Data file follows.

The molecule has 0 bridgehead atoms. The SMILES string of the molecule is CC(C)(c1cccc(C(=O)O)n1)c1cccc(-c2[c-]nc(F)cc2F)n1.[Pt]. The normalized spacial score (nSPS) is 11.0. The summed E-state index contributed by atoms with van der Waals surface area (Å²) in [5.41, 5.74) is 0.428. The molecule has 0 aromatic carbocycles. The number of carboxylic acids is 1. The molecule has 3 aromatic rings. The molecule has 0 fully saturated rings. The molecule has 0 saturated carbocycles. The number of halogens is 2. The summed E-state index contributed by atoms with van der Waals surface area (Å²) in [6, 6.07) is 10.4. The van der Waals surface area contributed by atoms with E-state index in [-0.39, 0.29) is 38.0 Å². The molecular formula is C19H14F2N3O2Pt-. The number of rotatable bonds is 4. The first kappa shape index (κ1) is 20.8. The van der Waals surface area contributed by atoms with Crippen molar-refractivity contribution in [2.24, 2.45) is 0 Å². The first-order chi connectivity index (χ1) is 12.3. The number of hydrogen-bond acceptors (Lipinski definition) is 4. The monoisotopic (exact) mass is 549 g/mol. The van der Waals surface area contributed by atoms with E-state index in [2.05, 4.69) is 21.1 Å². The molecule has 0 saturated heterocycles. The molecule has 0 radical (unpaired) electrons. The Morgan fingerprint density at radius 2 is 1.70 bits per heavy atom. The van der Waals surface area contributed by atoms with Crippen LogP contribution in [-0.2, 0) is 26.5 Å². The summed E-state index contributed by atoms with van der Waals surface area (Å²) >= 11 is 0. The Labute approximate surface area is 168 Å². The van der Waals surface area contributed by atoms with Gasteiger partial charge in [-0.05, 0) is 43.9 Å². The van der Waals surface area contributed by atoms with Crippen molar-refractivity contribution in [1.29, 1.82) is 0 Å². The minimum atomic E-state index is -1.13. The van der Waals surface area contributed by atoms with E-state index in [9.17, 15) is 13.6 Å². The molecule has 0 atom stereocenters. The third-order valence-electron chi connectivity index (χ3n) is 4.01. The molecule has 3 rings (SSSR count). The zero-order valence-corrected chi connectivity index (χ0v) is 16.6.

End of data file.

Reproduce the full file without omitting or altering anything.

The molecule has 0 bridgehead atoms. The SMILES string of the molecule is CC(C)(c1cccc(C(=O)O)n1)c1cccc(-c2[c-]nc(F)cc2F)n1.[Pt]. The normalized spacial score (nSPS) is 11.0. The summed E-state index contributed by atoms with van der Waals surface area (Å²) in [5.41, 5.74) is 0.428. The molecule has 0 aromatic carbocycles. The number of carboxylic acids is 1. The molecule has 3 aromatic rings. The molecule has 0 fully saturated rings. The molecule has 0 saturated carbocycles. The number of halogens is 2. The summed E-state index contributed by atoms with van der Waals surface area (Å²) in [6, 6.07) is 10.4. The van der Waals surface area contributed by atoms with E-state index in [-0.39, 0.29) is 38.0 Å². The molecular formula is C19H14F2N3O2Pt-. The number of rotatable bonds is 4. The first kappa shape index (κ1) is 20.8. The van der Waals surface area contributed by atoms with Crippen molar-refractivity contribution in [2.24, 2.45) is 0 Å². The first-order chi connectivity index (χ1) is 12.3. The number of hydrogen-bond acceptors (Lipinski definition) is 4. The monoisotopic (exact) mass is 549 g/mol. The van der Waals surface area contributed by atoms with E-state index in [2.05, 4.69) is 21.1 Å². The molecule has 0 saturated heterocycles. The molecule has 0 radical (unpaired) electrons. The Morgan fingerprint density at radius 2 is 1.70 bits per heavy atom. The van der Waals surface area contributed by atoms with Crippen LogP contribution in [-0.2, 0) is 26.5 Å². The summed E-state index contributed by atoms with van der Waals surface area (Å²) >= 11 is 0. The Labute approximate surface area is 168 Å². The van der Waals surface area contributed by atoms with Gasteiger partial charge in [-0.05, 0) is 43.9 Å². The van der Waals surface area contributed by atoms with Crippen molar-refractivity contribution in [1.29, 1.82) is 0 Å². The minimum atomic E-state index is -1.13. The van der Waals surface area contributed by atoms with E-state index in [9.17, 15) is 13.6 Å². The molecule has 0 atom stereocenters. The third-order valence-electron chi connectivity index (χ3n) is 4.01. The molecule has 3 rings (SSSR count). The zero-order valence-corrected chi connectivity index (χ0v) is 16.6.